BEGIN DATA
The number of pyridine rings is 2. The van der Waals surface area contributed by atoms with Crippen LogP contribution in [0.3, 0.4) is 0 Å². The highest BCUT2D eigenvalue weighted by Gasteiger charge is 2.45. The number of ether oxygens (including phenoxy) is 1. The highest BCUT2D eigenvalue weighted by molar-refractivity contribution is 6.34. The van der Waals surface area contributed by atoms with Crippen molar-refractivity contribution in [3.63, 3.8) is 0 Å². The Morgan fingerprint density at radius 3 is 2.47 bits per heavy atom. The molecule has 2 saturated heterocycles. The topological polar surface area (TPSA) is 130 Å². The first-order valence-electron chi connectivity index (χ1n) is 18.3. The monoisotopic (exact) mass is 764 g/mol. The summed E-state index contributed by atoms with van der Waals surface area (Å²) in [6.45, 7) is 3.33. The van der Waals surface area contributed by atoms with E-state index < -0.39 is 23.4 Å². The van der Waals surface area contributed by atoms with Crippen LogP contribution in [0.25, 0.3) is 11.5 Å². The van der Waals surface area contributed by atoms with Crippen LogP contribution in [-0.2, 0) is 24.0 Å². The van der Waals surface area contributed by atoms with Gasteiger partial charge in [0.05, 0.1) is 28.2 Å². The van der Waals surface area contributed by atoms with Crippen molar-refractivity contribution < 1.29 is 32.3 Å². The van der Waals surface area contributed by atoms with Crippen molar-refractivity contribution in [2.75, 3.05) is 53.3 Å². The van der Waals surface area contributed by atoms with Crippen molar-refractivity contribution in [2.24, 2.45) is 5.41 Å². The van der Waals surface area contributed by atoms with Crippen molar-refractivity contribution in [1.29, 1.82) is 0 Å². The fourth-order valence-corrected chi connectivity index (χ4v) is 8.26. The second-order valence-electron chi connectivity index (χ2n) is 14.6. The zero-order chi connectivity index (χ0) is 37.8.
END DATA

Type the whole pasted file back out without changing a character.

The number of pyridine rings is 2. The van der Waals surface area contributed by atoms with Crippen LogP contribution in [0.3, 0.4) is 0 Å². The highest BCUT2D eigenvalue weighted by Gasteiger charge is 2.45. The number of ether oxygens (including phenoxy) is 1. The highest BCUT2D eigenvalue weighted by molar-refractivity contribution is 6.34. The van der Waals surface area contributed by atoms with Crippen molar-refractivity contribution in [3.63, 3.8) is 0 Å². The Morgan fingerprint density at radius 3 is 2.47 bits per heavy atom. The molecule has 2 saturated heterocycles. The topological polar surface area (TPSA) is 130 Å². The first-order valence-electron chi connectivity index (χ1n) is 18.3. The monoisotopic (exact) mass is 764 g/mol. The summed E-state index contributed by atoms with van der Waals surface area (Å²) in [6.45, 7) is 3.33. The van der Waals surface area contributed by atoms with E-state index < -0.39 is 23.4 Å². The van der Waals surface area contributed by atoms with Crippen LogP contribution in [0.25, 0.3) is 11.5 Å². The van der Waals surface area contributed by atoms with Crippen LogP contribution in [-0.2, 0) is 24.0 Å². The van der Waals surface area contributed by atoms with Gasteiger partial charge in [0.05, 0.1) is 28.2 Å². The van der Waals surface area contributed by atoms with Crippen molar-refractivity contribution < 1.29 is 32.3 Å². The van der Waals surface area contributed by atoms with Crippen molar-refractivity contribution in [2.75, 3.05) is 53.3 Å². The van der Waals surface area contributed by atoms with Crippen molar-refractivity contribution in [2.24, 2.45) is 5.41 Å². The van der Waals surface area contributed by atoms with Crippen molar-refractivity contribution in [1.29, 1.82) is 0 Å². The fourth-order valence-corrected chi connectivity index (χ4v) is 8.26. The second-order valence-electron chi connectivity index (χ2n) is 14.6. The zero-order chi connectivity index (χ0) is 37.8.